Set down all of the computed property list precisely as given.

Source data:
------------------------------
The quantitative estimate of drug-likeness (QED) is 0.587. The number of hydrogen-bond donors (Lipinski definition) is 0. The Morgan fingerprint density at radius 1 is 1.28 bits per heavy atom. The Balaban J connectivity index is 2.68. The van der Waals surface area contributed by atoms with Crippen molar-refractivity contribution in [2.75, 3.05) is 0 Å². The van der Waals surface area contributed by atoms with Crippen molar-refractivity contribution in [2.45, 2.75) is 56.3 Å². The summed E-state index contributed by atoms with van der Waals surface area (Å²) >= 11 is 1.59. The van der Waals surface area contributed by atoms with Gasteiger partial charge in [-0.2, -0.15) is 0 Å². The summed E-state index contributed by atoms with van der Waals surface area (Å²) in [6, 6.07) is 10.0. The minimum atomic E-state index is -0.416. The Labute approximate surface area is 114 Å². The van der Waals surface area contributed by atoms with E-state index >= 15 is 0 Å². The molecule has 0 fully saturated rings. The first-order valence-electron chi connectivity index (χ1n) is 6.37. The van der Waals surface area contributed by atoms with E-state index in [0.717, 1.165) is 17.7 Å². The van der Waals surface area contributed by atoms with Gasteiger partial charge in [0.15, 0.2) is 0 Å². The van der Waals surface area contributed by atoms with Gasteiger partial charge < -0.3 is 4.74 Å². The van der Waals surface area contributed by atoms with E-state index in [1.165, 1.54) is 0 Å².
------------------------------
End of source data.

The quantitative estimate of drug-likeness (QED) is 0.587. The number of hydrogen-bond donors (Lipinski definition) is 0. The Morgan fingerprint density at radius 1 is 1.28 bits per heavy atom. The Balaban J connectivity index is 2.68. The van der Waals surface area contributed by atoms with Crippen molar-refractivity contribution in [2.75, 3.05) is 0 Å². The van der Waals surface area contributed by atoms with Crippen molar-refractivity contribution in [2.45, 2.75) is 56.3 Å². The summed E-state index contributed by atoms with van der Waals surface area (Å²) >= 11 is 1.59. The van der Waals surface area contributed by atoms with Gasteiger partial charge in [-0.2, -0.15) is 0 Å². The summed E-state index contributed by atoms with van der Waals surface area (Å²) in [6, 6.07) is 10.0. The minimum atomic E-state index is -0.416. The Labute approximate surface area is 114 Å². The van der Waals surface area contributed by atoms with E-state index >= 15 is 0 Å². The molecule has 0 fully saturated rings. The first-order valence-electron chi connectivity index (χ1n) is 6.37. The van der Waals surface area contributed by atoms with E-state index in [0.717, 1.165) is 17.7 Å². The van der Waals surface area contributed by atoms with Gasteiger partial charge in [0.15, 0.2) is 0 Å². The van der Waals surface area contributed by atoms with Gasteiger partial charge < -0.3 is 4.74 Å². The van der Waals surface area contributed by atoms with E-state index in [1.165, 1.54) is 0 Å².